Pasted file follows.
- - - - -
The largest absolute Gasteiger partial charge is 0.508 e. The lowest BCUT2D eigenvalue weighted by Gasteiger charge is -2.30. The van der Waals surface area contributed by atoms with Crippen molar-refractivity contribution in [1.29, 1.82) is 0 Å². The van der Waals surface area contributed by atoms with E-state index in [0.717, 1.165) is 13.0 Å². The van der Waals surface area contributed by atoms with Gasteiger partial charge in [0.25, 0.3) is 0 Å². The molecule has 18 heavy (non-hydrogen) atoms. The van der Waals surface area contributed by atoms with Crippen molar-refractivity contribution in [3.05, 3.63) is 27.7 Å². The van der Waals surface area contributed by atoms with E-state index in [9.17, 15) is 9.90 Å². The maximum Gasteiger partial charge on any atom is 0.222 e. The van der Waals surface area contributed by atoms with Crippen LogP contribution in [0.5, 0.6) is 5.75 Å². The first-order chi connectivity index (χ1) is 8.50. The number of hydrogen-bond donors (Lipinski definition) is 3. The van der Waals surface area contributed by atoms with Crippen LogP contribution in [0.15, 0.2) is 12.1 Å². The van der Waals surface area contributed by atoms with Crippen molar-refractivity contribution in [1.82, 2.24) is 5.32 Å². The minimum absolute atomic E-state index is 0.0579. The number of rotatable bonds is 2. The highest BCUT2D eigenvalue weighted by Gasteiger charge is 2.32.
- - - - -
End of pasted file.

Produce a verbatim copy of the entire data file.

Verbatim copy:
The largest absolute Gasteiger partial charge is 0.508 e. The lowest BCUT2D eigenvalue weighted by Gasteiger charge is -2.30. The van der Waals surface area contributed by atoms with Crippen molar-refractivity contribution in [1.29, 1.82) is 0 Å². The van der Waals surface area contributed by atoms with E-state index in [0.717, 1.165) is 13.0 Å². The van der Waals surface area contributed by atoms with Gasteiger partial charge in [0.25, 0.3) is 0 Å². The molecule has 18 heavy (non-hydrogen) atoms. The van der Waals surface area contributed by atoms with Crippen molar-refractivity contribution in [3.05, 3.63) is 27.7 Å². The van der Waals surface area contributed by atoms with E-state index in [9.17, 15) is 9.90 Å². The maximum Gasteiger partial charge on any atom is 0.222 e. The van der Waals surface area contributed by atoms with Crippen LogP contribution in [0.5, 0.6) is 5.75 Å². The first-order chi connectivity index (χ1) is 8.50. The number of hydrogen-bond donors (Lipinski definition) is 3. The van der Waals surface area contributed by atoms with Crippen LogP contribution in [0.15, 0.2) is 12.1 Å². The van der Waals surface area contributed by atoms with Crippen molar-refractivity contribution in [1.82, 2.24) is 5.32 Å². The minimum absolute atomic E-state index is 0.0579. The number of rotatable bonds is 2. The highest BCUT2D eigenvalue weighted by Gasteiger charge is 2.32.